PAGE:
4) And instead of sugar, we pour powdered polypropylene polymer -- you can take any of your polypropylene plastic bottles, cut them up in pieces and put them in a high power blender to get powdered polypropylene -- and start spinning at several 1000 RPM. You now start generating the electrospun polymer which starts collecting as a fabric comprised of electrocharged nanofibers on the collector surface. 

CAUTION: The melting and extrusion process of polypropylene at 160C (or other plastic materials) would likely inactivate most biological material (in particular bacteria, fungi and viruses). However, autoclaves are typically run at comparable temperatures (160- 190C) on a dry cycle for 15-120min. For compatible materials, sterilization is usually done in a wet cycle at 120C and fairly high pressure (something like 100 kPa). The steam helps to break open cells and irreversibly denature protein and nucleic acids. Point being, quickly melting polymer powder of contaminated bottles passed through a blender may not result in destruction of 100% of the infectious properties of potential contaminants. This is of particular concern when using the resulting material for face protection. We therefore advise throwing the plastic containers in a pressure cooker and cook in high steam for 20 minutes or so before throwing them in a food processor to turn into powdery material.

5) We used polypropylene for a simple reason. The standard cotton candy machine available commercially has a heating temperature between 160 - 175 degrees centigrade. Polypropylene has a melting point temperature of 160 degrees centigrade. So the cotton candy machine needs no modification for the heating element. Otherwise, one is free to use other plastic long-chain polymeric materials like Polystyrene or Polyethylene (PET bottles, for instance). Some of the parameters such as melting point and applied electric field will certainly vary with the material used, but its easily figured out by quick trial-and-error, it ain't rocket science.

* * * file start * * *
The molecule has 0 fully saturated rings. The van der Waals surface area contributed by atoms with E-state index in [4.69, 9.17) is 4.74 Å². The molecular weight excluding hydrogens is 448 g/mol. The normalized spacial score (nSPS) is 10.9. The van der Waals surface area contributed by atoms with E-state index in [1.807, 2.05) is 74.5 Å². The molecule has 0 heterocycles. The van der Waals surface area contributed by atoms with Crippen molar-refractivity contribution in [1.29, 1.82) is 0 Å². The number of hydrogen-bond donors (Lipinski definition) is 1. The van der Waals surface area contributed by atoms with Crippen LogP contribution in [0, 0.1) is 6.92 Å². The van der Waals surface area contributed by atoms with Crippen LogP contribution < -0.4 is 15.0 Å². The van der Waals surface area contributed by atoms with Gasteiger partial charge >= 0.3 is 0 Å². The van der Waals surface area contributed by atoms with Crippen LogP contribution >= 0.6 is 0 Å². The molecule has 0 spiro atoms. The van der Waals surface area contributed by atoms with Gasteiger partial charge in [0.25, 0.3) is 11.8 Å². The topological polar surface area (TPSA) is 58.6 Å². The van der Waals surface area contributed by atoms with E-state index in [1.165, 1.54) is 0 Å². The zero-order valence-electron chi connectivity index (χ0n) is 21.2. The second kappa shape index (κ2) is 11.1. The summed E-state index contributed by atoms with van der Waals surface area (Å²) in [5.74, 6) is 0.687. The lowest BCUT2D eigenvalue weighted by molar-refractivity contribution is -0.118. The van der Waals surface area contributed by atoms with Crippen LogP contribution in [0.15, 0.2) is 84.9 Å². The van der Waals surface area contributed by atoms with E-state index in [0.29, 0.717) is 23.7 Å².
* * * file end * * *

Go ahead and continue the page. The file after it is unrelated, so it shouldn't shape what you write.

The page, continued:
6) An easier way would be to dissolve the polyproylene in an organic solvent (e.g. Acetone), but we figured acetone is not a commonly available material.

7) Additionally, we were fortunate to have a plastic cover that we could place on our cotton candy machine. We simply drilled a hole in it and stuck a pipe through it connected to an ULVAC vacuum pump to evacuate the chamber -- we also placed silly putty or bread dough to seal the lid and container during evacuation. We did this simply to keep the environment clean and free of dust particulates during the electrospinning process in our rotary jet electrospinning system -- that's the fancy name we decided to give our in-house electrospinning system rigged from common parts. We realize, most people don't have access to a vacuum pump, at least not in residential environments, but if you're at a university lab that's still open (our's is), you can use this simple hack to make sure your electrospun polymer nanofibers are manufactured in semi-clean room conditions. In any event, the vaccum pump is not necessary, but helps. Please see the figure 4 below for a simple cartoon illustration.

Figure 4: Cartoon schematic of modified cotton candy machine with (non-essential) vacuum pump attachment.

7) Also, if you don't have a cotton candy machine, there are several DIY videos to rig your own setup with minimal, commonly available parts. We include a few DIY youtube video links here. Once again, we included links that were immediate hits on youtube and there was no specific reason to choose these over others. And once again, CAUTION: We do not endorse any particular DIY cotton candy method:








Modified Cotton Candy Machine

We were lucky to locate a large cotton candy machine used in professional settings (Paragon Classic Cotton Candy Machine: https://www.amazon.com/Paragon-Classic-Floss-Cotton-Machine/dp/B005C9GT5O/ref=sr_1_1?dchild=1&keywords=Paragon+Classic+Floss+Cotton+Candy+Machine&qid=1586409734&sr=8-1 ). We had to insulate the emitter and collector with a thick teflon disk to avoid shortcircuit of the high voltage electric field source, but otherwise, we were pretty much in business very quickly, once we made the minor modification to include the high voltage connections.